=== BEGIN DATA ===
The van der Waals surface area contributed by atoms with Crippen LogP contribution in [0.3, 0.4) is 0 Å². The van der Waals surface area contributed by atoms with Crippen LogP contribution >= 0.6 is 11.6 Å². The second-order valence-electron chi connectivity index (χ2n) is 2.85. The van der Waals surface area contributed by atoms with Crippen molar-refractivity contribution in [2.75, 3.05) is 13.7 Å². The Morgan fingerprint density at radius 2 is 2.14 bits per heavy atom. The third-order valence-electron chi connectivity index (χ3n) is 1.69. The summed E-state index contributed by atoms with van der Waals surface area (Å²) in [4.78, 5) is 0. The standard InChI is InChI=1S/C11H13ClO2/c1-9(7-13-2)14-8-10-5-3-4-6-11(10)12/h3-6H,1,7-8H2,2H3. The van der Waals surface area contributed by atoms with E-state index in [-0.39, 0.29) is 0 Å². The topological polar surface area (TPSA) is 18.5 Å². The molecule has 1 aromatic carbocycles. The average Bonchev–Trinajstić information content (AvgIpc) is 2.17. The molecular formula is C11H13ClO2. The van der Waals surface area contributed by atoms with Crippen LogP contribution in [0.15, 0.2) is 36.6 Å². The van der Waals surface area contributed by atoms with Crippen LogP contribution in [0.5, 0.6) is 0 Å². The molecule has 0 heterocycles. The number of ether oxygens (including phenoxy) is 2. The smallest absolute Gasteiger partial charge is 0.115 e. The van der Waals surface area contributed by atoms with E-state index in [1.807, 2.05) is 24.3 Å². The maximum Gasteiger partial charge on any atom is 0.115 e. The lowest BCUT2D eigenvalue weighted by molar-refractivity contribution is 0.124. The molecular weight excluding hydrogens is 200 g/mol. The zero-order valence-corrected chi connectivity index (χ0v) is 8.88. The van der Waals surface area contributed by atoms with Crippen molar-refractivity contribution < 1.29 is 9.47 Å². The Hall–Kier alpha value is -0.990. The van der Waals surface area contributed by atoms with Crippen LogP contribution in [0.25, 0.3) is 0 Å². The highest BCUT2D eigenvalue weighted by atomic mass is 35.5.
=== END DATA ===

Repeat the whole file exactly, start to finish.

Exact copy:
The van der Waals surface area contributed by atoms with Crippen LogP contribution in [0.3, 0.4) is 0 Å². The van der Waals surface area contributed by atoms with Crippen LogP contribution >= 0.6 is 11.6 Å². The second-order valence-electron chi connectivity index (χ2n) is 2.85. The van der Waals surface area contributed by atoms with Crippen molar-refractivity contribution in [2.75, 3.05) is 13.7 Å². The Morgan fingerprint density at radius 2 is 2.14 bits per heavy atom. The third-order valence-electron chi connectivity index (χ3n) is 1.69. The summed E-state index contributed by atoms with van der Waals surface area (Å²) in [4.78, 5) is 0. The standard InChI is InChI=1S/C11H13ClO2/c1-9(7-13-2)14-8-10-5-3-4-6-11(10)12/h3-6H,1,7-8H2,2H3. The van der Waals surface area contributed by atoms with E-state index in [-0.39, 0.29) is 0 Å². The topological polar surface area (TPSA) is 18.5 Å². The molecule has 1 aromatic carbocycles. The average Bonchev–Trinajstić information content (AvgIpc) is 2.17. The molecular formula is C11H13ClO2. The van der Waals surface area contributed by atoms with Crippen LogP contribution in [0.15, 0.2) is 36.6 Å². The van der Waals surface area contributed by atoms with Crippen LogP contribution in [0.5, 0.6) is 0 Å². The molecule has 0 heterocycles. The number of ether oxygens (including phenoxy) is 2. The smallest absolute Gasteiger partial charge is 0.115 e. The van der Waals surface area contributed by atoms with E-state index in [1.807, 2.05) is 24.3 Å². The maximum Gasteiger partial charge on any atom is 0.115 e. The lowest BCUT2D eigenvalue weighted by molar-refractivity contribution is 0.124. The molecular weight excluding hydrogens is 200 g/mol. The zero-order valence-corrected chi connectivity index (χ0v) is 8.88. The van der Waals surface area contributed by atoms with Crippen molar-refractivity contribution < 1.29 is 9.47 Å². The Hall–Kier alpha value is -0.990. The van der Waals surface area contributed by atoms with Crippen LogP contribution in [0.25, 0.3) is 0 Å². The highest BCUT2D eigenvalue weighted by atomic mass is 35.5.